To add icing on the cake, there can be additional delays in shipment if your email with an order takes several days to make it to the actual dispatched truck. Your email may have to course through an orders department, an account rep, and then the purchasing department for approval. Then, they send an invoice with a shipping rate, and may ask for your approval. I've seen it happen where only then will purchasing give the rep the go-ahead to process the order, and it’s then forwarded to the warehouse. The warehouse, depending upon their workload, will package the item for shipment and set it aside for pickup. It could go out same day, but if pickups have already occurred, it’ll be another business day until it gets picked up.
This entire process could be anywhere from 2 - 5 business days. Remember that after all this, the item is just now leaving the warehouse. It could take up to two weeks, depending upon size and shipping method, to actually reach your customer.
There are always two sides of a coin
There are definitely times where drop shipping can work in your favor, but I want to caution that it very well might tip the scales towards a loss.
What products do well with drop shipping?
I want to walk you through some products so you get an idea of what items will work best with this fulfillment method.
Large, expensive, and heavy items will have a higher cost but also a higher retail value. If your space is small, these can be cumbersome to stock and it’ll most likely eat away at your cash flow.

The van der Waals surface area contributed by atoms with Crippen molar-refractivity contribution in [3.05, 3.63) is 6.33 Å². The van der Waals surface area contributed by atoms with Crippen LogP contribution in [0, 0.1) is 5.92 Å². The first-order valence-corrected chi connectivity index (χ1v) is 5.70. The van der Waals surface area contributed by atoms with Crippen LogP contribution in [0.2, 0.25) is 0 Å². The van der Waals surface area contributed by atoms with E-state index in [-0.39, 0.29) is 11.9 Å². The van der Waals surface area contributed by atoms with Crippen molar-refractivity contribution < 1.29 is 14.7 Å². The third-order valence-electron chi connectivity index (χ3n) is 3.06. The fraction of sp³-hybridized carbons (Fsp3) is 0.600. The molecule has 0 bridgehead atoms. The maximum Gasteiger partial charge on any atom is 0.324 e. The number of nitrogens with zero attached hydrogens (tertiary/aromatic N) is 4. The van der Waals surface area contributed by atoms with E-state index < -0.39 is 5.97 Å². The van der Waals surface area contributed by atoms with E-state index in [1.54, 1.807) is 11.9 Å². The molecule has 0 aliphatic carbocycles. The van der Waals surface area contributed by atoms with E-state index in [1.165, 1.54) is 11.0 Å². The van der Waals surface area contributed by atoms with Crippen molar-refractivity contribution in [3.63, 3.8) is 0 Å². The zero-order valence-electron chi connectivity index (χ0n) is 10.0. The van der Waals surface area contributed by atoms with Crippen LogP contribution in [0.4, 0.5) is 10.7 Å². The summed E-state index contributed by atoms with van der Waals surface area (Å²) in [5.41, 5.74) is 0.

For instance, imagine a dresser drawer unit costing you $300 but selling at $600. Let's say 10% of the purchase goes to selling fees, $75 to shipping, and there is a $15 drop shipping fee. Your take home is $150 or a margin of 25%. Drop shipping makes sense here
With a smaller item you’ll undoubtedly have less cost involved, but even if your margin is high, the shipping and drop shipping fee will eat away at any potential profitability.
Say you sell a small reindeer figurine that costs you $10 and you can sell it for $40. At first glance, your prospects look good. But with the 10% fee, $7 to ship, and the $15 drop ship fee, you take home is $4 or 10%. You would need to sell 3 of these in order to make enough to buy another one. You’re now on the scenic route to draining your bank account.
My recommendation; add this form of revenue to an already healthy bottom line, but exercise caution.
I’m not saying do it in moderation. You must put in the hard work to build a solid and successful business, and then when your cash flow is up, add drop shipping in (after you do your research) as a tool to increase revenue and Net profit. If this is your first revenue stream for your business, step away and fast. Healthy margins are what truly drive businesses and with small margins, you have little opportunity for growth.
This is a guest post by Michael Maher. Michael is a visionary entrepreneur with an insatiable curiosity for knowledge and new ideas. He has successfully run an e-commerce company for the past 7 years and is a consultant for other businesses. By providing business owners with a customized plan to navigate the e-commerce world with exciting on-brand content, digital marketing strategy, and implementation guidance, these owners are benefiting firsthand from his failures and successes. Check out his blog at Mattersofthecart and follow him on Instagram and FB @mattersofthecart.